Eventually I was told that Greenwood was continuing the abbreviated meets and that Hal Handel, CEO of Greenwood at that time, would be overseeing a revitalization of ACRC, which included constructing a new grandstand and adding up to 14 more racing days to the current six.
Sometime in 2006, I was invited to ACRC to meet with officials about my interest in the racecourse. We talked about ACRC and ultimately I was told that I would have no involvement unless I chose to apply for a job at the racecourse, working in the race book section. I declined and reiterated my offer to potentially purchase the property. The answer was still “no.” Unconvinced about its future, I built and maintained a website called SaveACRC.com to bring attention to the current state of affairs with Atlantic City Race Course.
It wasn't long before several local newspapers contacted me to inquire about my website and campaign to save ACRC. I continued to invest time and money into the grassroots effort and began to put small road signs promoting my website on public property near the racecourse. Signs that said “Help SAVE the historic Atlantic City Race Course,” went up on roads leading to the racecourse, on medians, but never on racecourse property itself. Shortly after I put the signs out, they disappeared. I'd put more signs out, and they would quickly disappear. Then the email appeared. Officials of the racecourse asked me to stop placing signs near the track. I decided to back off for a while and wait until the next race meet in 2007.
I found myself in a surreal situation on Aug. 9, 2007. A few months earlier I had received a summons from Hamilton Township, in which the racetrack was located, for “defiant trespassing.” ACRC officials were pressing charges against me for placing signs on the property. During the court hearings, I testified that, in 2006, I mistakenly placed a few signs on racetrack property. I told the court that this next round of signs were purposely placed on property off the ACRC premises. One track official testified he found one sign on racetrack property. Another track official testified that I placed hundreds of signs all around the racetrack but not on racetrack property. The judge decided the case and I was found guilty of “defiant trespassing.” I never placed signs near ACRC again. I never returned to the racetrack, either.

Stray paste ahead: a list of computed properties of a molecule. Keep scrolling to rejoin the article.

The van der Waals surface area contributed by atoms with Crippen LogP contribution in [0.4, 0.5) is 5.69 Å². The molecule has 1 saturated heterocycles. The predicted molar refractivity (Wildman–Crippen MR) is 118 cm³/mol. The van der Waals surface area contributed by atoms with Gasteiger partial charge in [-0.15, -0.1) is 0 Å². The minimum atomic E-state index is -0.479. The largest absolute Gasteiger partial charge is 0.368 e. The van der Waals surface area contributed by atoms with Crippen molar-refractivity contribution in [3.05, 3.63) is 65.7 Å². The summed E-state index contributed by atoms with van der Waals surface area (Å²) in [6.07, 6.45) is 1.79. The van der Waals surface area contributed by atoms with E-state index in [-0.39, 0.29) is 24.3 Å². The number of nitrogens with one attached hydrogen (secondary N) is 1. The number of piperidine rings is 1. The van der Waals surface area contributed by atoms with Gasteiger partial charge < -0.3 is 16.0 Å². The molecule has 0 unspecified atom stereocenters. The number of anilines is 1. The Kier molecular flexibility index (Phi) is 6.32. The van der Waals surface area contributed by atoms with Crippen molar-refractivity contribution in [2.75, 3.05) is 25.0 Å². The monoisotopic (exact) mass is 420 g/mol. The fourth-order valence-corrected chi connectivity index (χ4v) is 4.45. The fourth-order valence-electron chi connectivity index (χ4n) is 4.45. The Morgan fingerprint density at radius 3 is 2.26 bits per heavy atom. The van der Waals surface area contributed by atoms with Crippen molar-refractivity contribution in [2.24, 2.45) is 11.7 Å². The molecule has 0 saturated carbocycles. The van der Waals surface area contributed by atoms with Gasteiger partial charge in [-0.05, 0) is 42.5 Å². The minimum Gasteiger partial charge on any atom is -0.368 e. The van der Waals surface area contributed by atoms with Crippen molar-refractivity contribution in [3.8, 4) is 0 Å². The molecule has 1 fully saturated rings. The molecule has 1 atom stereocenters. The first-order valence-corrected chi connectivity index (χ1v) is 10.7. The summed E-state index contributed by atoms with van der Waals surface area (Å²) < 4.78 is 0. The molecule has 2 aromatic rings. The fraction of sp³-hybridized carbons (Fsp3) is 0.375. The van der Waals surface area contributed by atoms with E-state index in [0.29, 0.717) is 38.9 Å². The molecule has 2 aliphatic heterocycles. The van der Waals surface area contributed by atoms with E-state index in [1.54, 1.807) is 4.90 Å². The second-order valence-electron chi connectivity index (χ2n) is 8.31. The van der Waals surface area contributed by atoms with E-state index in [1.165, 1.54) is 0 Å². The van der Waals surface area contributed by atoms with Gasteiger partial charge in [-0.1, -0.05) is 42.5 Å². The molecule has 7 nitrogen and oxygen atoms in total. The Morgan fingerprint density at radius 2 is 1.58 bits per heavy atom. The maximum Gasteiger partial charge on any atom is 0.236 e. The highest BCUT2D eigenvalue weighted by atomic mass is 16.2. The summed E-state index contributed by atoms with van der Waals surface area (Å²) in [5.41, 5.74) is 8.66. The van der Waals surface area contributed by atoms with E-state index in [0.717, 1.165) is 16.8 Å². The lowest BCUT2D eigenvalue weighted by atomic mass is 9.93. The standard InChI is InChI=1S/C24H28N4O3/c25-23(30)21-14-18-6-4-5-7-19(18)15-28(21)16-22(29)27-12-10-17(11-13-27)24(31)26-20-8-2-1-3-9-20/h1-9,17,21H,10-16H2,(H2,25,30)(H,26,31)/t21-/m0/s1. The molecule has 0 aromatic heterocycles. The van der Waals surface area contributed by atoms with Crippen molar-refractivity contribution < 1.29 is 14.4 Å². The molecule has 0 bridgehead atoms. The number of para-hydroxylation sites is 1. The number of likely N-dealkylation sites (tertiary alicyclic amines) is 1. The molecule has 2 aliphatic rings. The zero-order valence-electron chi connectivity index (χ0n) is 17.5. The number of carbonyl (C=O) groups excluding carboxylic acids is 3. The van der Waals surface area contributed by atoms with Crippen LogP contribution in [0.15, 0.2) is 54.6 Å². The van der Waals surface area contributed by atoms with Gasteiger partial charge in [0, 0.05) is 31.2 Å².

The website was paid for and would remain visible until the end of that year. I didn't renew the agreement with the website host and eventually got notice it would be shut down. My story ends here. Or does it? The website continues on, albeit, on life support, much like its namesake had for the past 20 years, each day not knowing when the plug would be pulled.
Two weeks removed from my court hearing, Hal Handel resigned as CEO of Greenwood Racing and moved on to another company. Surprisingly, ACRC continued to idle on but with no vigor, almost lifeless, except for those six days each year, when it came alive for a few hours a day.
The place known for “a smile and an eighth” regaled fans for almost 70 years. When a Thoroughbred walked the ring in the backyard or exploded from the starting gate and hit the ground running on that glorious turf course, ACRC buzzed with excitement. The rare sound of the bugler on those historic grounds signaled the return of the glory days when anyone who wanted to be seen, was seen at Atlantic City Race Course.
Unfortunately, as the saying goes, “All good things must come to an end.”
Goodbye, Atlantic City Race Course.
Photographer Eric Kalet's images appear frequently in the Paulick Report